Coolant operating temperature

Coolant operating temperature

This is a discussion on Coolant operating temperature within the F150 Ecoboost Problems forums, part of the F150 Ecoboost Forum category; Truck is a 2011 F150 Platinum Ecoboost 4x4 with 90k miles. Mods are S&B intake, RX catch can, SCT livewire TS, and Solo catless DPs. ...

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Thread: Coolant operating temperature

  1. #1
    Ecoboost Sr Member CrawlerHauler's Avatar

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    Coolant operating temperature

    Truck is a 2011 F150 Platinum Ecoboost 4x4 with 90k miles. Mods are S&B intake, RX catch can, SCT livewire TS, and Solo catless DPs. I normally watch my temperatures and gauges like a hawk (through the livewire) About a month ago I started noticing higher than normal coolant temperatures at highway cruising speeds. For example, my coolant used to run at around 200-205 on the hwy cruising at 75mph. Now it runs at around 210-215. It doesn't seem to be dependent upon exterior temperature, it was 45 degrees outside one day and it was still running hotter. It isn't like I'm overheating either, I drive some decent hills on my normal commute and even on a hard pull, the hottest I'll see is around 225. One other odd effect is I'll see my Air Intake Temp rise randomly. I was towing around 6k and the temps were running around 215-220 on a slight but steady grade I saw the intake temperature rise to 90 even though it was only 65 outside. AIT is normally about 2 degrees cooler than the exterior temperature.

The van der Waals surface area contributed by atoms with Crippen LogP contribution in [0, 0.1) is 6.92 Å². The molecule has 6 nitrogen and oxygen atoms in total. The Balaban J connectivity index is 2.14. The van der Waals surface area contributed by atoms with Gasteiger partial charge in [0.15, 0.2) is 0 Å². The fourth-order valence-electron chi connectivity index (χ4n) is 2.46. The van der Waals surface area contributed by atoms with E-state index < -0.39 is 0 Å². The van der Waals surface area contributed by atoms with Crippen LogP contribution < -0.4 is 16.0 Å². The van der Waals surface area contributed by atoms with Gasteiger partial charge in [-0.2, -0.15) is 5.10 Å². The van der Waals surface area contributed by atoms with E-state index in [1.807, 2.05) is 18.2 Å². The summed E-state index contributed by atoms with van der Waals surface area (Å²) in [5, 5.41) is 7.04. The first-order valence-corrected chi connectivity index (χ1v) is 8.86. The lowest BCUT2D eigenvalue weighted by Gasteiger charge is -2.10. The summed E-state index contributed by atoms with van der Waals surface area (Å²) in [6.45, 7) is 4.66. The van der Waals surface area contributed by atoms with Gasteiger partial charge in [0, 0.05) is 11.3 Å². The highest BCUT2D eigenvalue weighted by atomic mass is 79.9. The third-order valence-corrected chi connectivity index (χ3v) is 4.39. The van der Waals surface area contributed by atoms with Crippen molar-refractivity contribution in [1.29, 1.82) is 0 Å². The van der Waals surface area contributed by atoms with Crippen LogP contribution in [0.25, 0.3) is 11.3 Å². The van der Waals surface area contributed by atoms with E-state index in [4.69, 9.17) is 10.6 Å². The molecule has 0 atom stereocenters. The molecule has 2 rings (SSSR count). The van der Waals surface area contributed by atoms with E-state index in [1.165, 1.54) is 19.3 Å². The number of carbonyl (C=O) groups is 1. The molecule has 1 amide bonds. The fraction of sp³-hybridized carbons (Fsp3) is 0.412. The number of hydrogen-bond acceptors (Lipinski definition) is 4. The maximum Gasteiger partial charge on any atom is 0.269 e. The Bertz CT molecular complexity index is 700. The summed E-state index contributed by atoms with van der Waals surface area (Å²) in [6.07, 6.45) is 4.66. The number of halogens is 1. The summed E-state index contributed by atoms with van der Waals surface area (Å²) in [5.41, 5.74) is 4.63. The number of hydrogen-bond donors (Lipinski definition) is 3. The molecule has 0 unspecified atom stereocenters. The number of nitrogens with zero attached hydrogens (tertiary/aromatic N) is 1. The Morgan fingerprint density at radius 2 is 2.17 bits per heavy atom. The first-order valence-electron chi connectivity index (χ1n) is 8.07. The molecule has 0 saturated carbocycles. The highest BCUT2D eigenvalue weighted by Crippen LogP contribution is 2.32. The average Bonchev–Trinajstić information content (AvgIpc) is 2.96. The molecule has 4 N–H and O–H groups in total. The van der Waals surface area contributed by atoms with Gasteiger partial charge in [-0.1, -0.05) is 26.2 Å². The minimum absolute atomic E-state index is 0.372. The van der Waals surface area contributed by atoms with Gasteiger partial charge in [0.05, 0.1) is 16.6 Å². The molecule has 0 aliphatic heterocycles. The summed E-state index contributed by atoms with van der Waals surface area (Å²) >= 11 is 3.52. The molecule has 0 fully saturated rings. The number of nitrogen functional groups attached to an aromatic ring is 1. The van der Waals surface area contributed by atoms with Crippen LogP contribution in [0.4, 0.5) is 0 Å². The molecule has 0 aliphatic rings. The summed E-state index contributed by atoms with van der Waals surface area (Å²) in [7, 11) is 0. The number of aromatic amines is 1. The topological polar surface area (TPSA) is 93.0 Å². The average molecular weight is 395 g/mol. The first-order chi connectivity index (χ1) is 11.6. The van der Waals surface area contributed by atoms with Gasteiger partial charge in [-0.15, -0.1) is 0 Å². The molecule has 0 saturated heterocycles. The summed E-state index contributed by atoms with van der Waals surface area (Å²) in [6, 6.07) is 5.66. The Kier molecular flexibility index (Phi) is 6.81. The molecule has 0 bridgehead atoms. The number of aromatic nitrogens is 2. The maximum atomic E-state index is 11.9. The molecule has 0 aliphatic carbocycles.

The ONLY thing I've done recently is the catless down pipes. While I'm not tuned for them yet, I still can't see how this could affect the engine temperature this much. After I noticed the higher temps I even turned the tune down from the 91 octane to the 87 octane (Still physically running 91 premium fuel in the truck) but no change Is the water pump starting to fail? This doesn't seem like a thermostat issue to me. I have changed the coolant within the past 10k miles so shouldn't be any major issues there. Heat is my enemy and summer is coming quick so I'd like to get this figured out soon. Even before this I was looking at the race radiators but if this ends up being a water pump issue that would just be a temporary band aid.

    Thanks in advance for the help!

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    Eco-Beast milesej05's Avatar

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    #1-get a 170° thermostat
    #2-get a custom tune

    I don't have an intake or downpipes but my truck stays between 179° and 193° when it is 80° out...and hasn't gotten over 200° for as long as I can remember


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    Quote Originally Posted by erick View Post
    Does a s&b intake need a tune to make it work because im running one on stock tune and it made it slow

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    Ecoboost Veteran GuyGene's Avatar

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    Have you ever had the coolant flushed? I'm a believer in fluid changes!
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    Eco-Beast milesej05's Avatar

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    Quote Originally Posted by GuyGene View Post
    Have you ever had the coolant flushed? I'm a believer in fluid changes!
    Changing out the thermostat does a pretty good job of flushing your coolant, especially if you don't get the T'stat in there correct the first time.


    2013 Oxford White EcoBoost FX4 with a few goodies

    Quote Originally Posted by erick View Post
    Does a s&b intake need a tune to make it work because im running one on stock tune and it made it slow

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    Gold Supporting Member rbrown's Avatar
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    Quote Originally Posted by milesej05 View Post
    #1-get a 170° thermostat #2-get a custom tune I don't have an intake or downpipes but my truck stays between 179° and 193° when it is 80° out...and hasn't gotten over 200° for as long as I can remember